As the spring runoff rises to its peak, the Willamette Falls in Oregon City seems to thunder, bellow and shout for your attention.

Flanked by industrial landmarks of a bygone past, the falls remains a site worth admiring — just like the town that surrounds it.

Some of Oregon’s greatest stories come from Oregon City, where larger than life characters offer colorful and compelling settings.

Above all, Oregon stories endure, thanks to a passion for history that’s as strong as ever.

Start your history hike the McLoughlin House, a National Historic Site located in the heart of historic Oregon City. If you time your visit just right, you’ve a good chance to meet Tracy Hill from the McLoughlin Memorial Association.

Hill leads tours of the property, and with imagination she can take you back to a time before statehood in 1845. She believes no single person was more influential in the state’s development than Dr John McLoughlin.

“He is often called ‘Father of the Oregon Country’ and for good reason,” said Hill, a longtime docent. “The significant role that he played in our early history cannot be overstated. He was a courageous man, a man of principles and he lived by his principles.”

McLoughlin was the superintendent of the Hudson’s Bay Company and helped new emigrants settle in with food, tools and seeds to start a new life — despite orders to the contrary from his British bosses.

Hill added, “He couldn’t in good conscience turn Americans away to die.”

Park Ranger Heidi Pierson added, “I really admire his humanity — even though he was ordered not to help American settlers, he thought it was the right thing to do. He facilitated American settlement by giving people goods and services that they really needed at a time when there wasn’t another place to get it.”

Built in 1845, the McLoughlin House offers compelling tours, made more so by the original furnishings and details — more than one third of the furniture in the home belonged to the family.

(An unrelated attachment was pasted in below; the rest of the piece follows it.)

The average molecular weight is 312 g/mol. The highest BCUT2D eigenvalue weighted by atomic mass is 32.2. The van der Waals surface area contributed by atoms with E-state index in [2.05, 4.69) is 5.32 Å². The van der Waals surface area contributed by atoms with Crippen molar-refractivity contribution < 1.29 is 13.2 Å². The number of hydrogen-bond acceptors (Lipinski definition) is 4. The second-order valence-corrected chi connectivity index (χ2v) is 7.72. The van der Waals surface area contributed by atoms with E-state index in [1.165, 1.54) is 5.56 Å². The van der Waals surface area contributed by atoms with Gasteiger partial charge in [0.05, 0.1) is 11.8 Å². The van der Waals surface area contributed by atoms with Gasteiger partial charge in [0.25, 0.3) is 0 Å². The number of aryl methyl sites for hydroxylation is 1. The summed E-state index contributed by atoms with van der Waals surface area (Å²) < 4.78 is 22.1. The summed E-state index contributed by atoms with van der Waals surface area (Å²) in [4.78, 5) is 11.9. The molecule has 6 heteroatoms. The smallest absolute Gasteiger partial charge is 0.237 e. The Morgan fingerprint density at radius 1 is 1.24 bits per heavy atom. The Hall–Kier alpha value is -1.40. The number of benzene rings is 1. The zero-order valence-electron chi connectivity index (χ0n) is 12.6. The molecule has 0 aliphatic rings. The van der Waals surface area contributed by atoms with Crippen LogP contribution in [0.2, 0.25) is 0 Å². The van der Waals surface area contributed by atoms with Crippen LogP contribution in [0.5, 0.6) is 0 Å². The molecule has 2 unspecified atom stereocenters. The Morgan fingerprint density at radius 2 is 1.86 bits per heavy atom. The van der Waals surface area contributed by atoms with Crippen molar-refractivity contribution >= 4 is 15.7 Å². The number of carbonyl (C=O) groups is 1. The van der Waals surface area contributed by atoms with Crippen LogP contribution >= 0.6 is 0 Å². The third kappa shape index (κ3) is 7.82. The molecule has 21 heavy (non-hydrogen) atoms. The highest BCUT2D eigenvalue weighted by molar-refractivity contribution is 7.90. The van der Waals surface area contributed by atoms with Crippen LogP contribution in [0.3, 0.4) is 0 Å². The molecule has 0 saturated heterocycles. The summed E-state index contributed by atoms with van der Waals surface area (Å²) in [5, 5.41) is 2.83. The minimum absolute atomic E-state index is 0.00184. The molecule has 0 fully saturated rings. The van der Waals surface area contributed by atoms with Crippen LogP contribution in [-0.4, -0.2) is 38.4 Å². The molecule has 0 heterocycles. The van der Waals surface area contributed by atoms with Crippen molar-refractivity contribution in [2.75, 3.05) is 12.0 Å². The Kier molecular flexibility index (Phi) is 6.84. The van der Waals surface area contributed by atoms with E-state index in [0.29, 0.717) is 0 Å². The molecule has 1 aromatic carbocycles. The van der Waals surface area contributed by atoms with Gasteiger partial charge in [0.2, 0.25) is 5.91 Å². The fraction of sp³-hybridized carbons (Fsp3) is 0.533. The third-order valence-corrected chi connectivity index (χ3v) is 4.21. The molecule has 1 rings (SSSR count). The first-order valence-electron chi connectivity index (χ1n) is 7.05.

Another distinct historic site is reached via the McLoughlin Promenade. It is little more than 2-mile-long trail from McLoughlin House to the Museum of the Oregon Territory.

Inside the museum you will find an incredibly wide array of artifacts that reflect heritage of the region, from Native American items to the Oregon pioneering past — even an array of bridal gowns from the last century.

Director Claire Blaylock said, “We may be small but offer big museum experiences!”

“So many people think of history as just dates and names and that’s it, but that couldn’t be further from the truth,” added Blaylock. “History is about people and it’s about stories.”

The museum’s newest exhibit proves that. The Kaegi Pharmacy exhibit was recently donated intact with contents that date to 1910 and displays all the items used in the former family-owned pharmacy.

The real gem is a virtual reality tour of the pharmacy, created by students from the WSU Vancouver campus. Using VR goggles, visitors can interact with old pharmaceutical items in real time.

Afterwards, allow yourself to be drawn back outdoors to the awesome power of the nearby Willamette Falls,  viewable from the doorstep of the Museum of the Oregon Territory.

“It is such a beautiful walk,” noted Blaylock. “It is a wonderful this time of year when the falls are running so high and there’s a lot of water.”

about author Grant McOmie

Grant McOmie is a Pacific Northwest broadcast journalist, teacher and author who writes and produces stories and special programs about the people, places, outdoor activities and environmental issues of the Pacific Northwest. A fifth generation Oregon native, Grant’s roots run deepest in the central Oregon region near Prineville and Redmond where his family continues to live.

In this Grant’s Getaway

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These maps and directions are for planning purposes only. You may find that construction projects, traffic, or other events may cause road conditions to differ from the map results. For travel options, weather and road conditions, visit tripcheck.com, call 511 (in Oregon only), 800.977.6368 or 503.588.2941.

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